Defining ‘Good’

I was reading an article recently by Sam Harris about if morality is an appropriate study for science. The author’s premiss is that it is. The article quoted from heavily from the physicist Sean Carroll’s essay in response to Sam Harris’ talk about the subject at TED.

The article and referenced essay relies on classical ideas of logic and is littered with terms like consequentialism and deontology, so can be hard to follow if you don’t have an understanding of these concepts and terms. Being in that category with most people, I had to look up those terms and I won’t bother you with their meanings and I’m not going to refer at all to classical logic, partly because I have almost no familiarity with it, but mostly because I want my ideas to be accessible to anyone with a reasonable inquisitive mind.

The basic argument for and against morality being an appropriate study for science are the following:

Pro – Rational, scientific inquiry, while possibly not providing a concrete definition of morality, it can give us a very good approximate definition and associated rules. This isn’t really any different than the science of psychology. While it’s impossible for every ‘rule’ and premiss of psychology to apply to every person in every situation, they can and do approximately apply with a high degree of success to most people and situations. So too, it can be with morality.

Con – Because everyone and every situation is different, it is impossible to create rules and guidelines for morality. For example, one person or even a society may believe that human sacrificing is good because they believe that it will bring a good harvest, or good luck to the general population. For them, the human sacrifice is ‘good’. But, to most other peoples and societies, human sacrifice is ‘bad’. Because of these differences in personal and societal concepts of ‘good’, science can never arrive at a universal concept of ‘good’.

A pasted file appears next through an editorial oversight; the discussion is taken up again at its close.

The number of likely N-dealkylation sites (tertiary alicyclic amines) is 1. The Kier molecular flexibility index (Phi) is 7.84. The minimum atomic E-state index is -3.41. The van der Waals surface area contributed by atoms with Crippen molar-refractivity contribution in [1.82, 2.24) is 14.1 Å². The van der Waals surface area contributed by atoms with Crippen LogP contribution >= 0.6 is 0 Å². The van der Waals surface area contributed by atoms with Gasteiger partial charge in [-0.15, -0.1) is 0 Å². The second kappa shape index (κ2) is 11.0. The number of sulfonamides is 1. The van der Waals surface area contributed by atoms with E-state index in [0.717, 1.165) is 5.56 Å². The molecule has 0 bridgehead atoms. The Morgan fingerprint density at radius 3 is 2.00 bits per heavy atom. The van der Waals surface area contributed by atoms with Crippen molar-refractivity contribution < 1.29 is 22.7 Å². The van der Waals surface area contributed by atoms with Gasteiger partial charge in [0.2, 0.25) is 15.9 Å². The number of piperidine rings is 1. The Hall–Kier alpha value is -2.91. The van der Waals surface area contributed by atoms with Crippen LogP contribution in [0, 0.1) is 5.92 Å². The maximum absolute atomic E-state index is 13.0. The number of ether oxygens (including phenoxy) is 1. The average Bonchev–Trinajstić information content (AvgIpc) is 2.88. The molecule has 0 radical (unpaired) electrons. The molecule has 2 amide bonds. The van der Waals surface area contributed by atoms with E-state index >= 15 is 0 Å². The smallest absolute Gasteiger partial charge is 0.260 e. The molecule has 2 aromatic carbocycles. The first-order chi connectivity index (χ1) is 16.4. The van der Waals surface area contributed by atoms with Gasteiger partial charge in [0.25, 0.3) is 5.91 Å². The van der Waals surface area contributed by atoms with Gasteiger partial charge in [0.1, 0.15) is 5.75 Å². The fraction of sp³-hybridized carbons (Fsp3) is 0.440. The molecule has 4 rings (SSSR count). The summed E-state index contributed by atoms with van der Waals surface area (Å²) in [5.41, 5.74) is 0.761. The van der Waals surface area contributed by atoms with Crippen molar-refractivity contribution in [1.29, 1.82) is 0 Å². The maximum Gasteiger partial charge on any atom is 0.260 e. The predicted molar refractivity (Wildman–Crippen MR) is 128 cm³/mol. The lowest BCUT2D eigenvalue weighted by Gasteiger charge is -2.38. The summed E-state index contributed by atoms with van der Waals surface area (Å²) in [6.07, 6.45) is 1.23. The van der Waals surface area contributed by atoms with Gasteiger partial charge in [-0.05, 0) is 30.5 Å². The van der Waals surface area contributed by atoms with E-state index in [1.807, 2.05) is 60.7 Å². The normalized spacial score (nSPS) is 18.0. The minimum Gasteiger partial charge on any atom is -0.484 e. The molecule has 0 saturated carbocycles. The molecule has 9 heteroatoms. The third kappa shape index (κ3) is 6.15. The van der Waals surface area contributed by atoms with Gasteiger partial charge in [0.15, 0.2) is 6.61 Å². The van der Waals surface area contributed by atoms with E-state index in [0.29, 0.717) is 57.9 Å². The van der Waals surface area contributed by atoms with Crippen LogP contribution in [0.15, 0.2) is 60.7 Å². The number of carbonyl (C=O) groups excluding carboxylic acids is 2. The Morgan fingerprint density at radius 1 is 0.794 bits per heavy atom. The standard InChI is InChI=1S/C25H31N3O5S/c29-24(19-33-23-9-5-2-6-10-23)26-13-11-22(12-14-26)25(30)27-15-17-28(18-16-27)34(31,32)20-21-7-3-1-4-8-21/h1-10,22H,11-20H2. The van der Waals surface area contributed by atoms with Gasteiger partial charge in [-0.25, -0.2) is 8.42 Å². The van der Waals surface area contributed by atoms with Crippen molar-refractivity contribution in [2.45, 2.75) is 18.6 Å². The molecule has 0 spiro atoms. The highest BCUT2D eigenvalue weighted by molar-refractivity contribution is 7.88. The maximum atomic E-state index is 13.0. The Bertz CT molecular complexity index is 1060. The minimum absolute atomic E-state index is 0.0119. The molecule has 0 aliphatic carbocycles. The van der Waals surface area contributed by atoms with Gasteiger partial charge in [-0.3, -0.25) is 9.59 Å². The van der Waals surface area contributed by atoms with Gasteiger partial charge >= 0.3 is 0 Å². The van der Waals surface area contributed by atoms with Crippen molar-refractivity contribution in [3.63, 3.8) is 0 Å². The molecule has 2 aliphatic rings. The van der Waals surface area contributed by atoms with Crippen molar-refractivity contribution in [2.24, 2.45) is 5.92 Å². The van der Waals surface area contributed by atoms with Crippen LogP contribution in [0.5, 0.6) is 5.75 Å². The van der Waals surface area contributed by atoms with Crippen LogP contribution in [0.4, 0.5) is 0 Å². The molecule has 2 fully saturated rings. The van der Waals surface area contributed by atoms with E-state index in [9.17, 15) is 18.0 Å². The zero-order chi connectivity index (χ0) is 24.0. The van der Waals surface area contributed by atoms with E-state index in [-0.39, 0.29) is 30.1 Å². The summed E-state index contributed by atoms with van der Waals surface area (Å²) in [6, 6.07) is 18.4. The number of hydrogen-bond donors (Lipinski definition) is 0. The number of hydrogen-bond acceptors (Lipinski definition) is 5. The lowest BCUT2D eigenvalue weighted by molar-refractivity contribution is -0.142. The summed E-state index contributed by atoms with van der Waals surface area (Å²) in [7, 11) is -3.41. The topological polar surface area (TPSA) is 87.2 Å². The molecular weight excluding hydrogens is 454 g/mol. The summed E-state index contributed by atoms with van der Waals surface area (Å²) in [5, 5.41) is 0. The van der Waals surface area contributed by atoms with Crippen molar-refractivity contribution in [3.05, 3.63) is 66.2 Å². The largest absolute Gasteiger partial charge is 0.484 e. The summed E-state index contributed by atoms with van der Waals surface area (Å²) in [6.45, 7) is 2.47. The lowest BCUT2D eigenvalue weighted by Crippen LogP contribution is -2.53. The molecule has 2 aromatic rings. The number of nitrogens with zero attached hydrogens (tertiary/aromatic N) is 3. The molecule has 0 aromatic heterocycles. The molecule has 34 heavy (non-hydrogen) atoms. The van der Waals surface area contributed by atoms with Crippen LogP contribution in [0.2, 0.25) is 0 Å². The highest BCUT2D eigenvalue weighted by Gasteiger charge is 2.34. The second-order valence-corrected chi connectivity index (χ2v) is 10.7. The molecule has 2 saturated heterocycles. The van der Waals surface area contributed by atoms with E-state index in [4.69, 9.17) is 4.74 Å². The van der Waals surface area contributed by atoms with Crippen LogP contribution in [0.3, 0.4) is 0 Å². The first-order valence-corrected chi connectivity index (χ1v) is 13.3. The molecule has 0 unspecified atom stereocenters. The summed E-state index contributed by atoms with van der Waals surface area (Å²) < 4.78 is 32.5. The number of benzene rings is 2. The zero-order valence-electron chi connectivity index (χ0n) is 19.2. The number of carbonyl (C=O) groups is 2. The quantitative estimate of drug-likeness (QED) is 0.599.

I think this last argument, while it may be valid in a logic class or in a philosophy book, is ridiculous. It presumes that there can never been morality of any kind because everyone’s concept of ‘good’ or ‘bad’ can be different. But science deals with repeatable, consistent results. While there will always be some deviations from the norm, the fact that there is a ‘norm’ to deviate from indicates that there can really be concepts and rules that repeatedly provide consistent results within the ‘norm’. What this means is that science can successfully study and test moralistic concepts and rules.

So what does this mean to us in our everyday lives? It means that we can come up with theories and rules that can help us as individuals, societies and governments to better the lives of all of us.

We all struggle with good and bad, right and wrong. It has been so for as long as human records have been kept. By scientifically studying and testing moral concepts and rules, we can come to a better understanding of how to increase ‘goodness’ in our societies. This will benefit everyone.

What we would today describe as mental illness; schizophrenia, depression, etc, were once seen as signs of demonic possession, or as witchcraft, or some other supernatural cause. People thus afflicted were outcasts, often abused, tortured or even killed to remove the demons, or destroy the witch. The science of psychology has allowed us to treat these people humanely and to often give them the same chances to live a happy, productive life as anyone else. So too, it can be with morality.

By studying the root causes of ‘good’ and ‘bad’ through scientifically testing and obtaining consistent results, we can create societies where individuals have greater awareness of what it takes to be ‘good’ and where governments can institute and promote the things that allow ‘good’ to prosper. Then we may truly be able to have a nation and a world where the pursuit of happiness for all is not only strived for, but is actually achieved.


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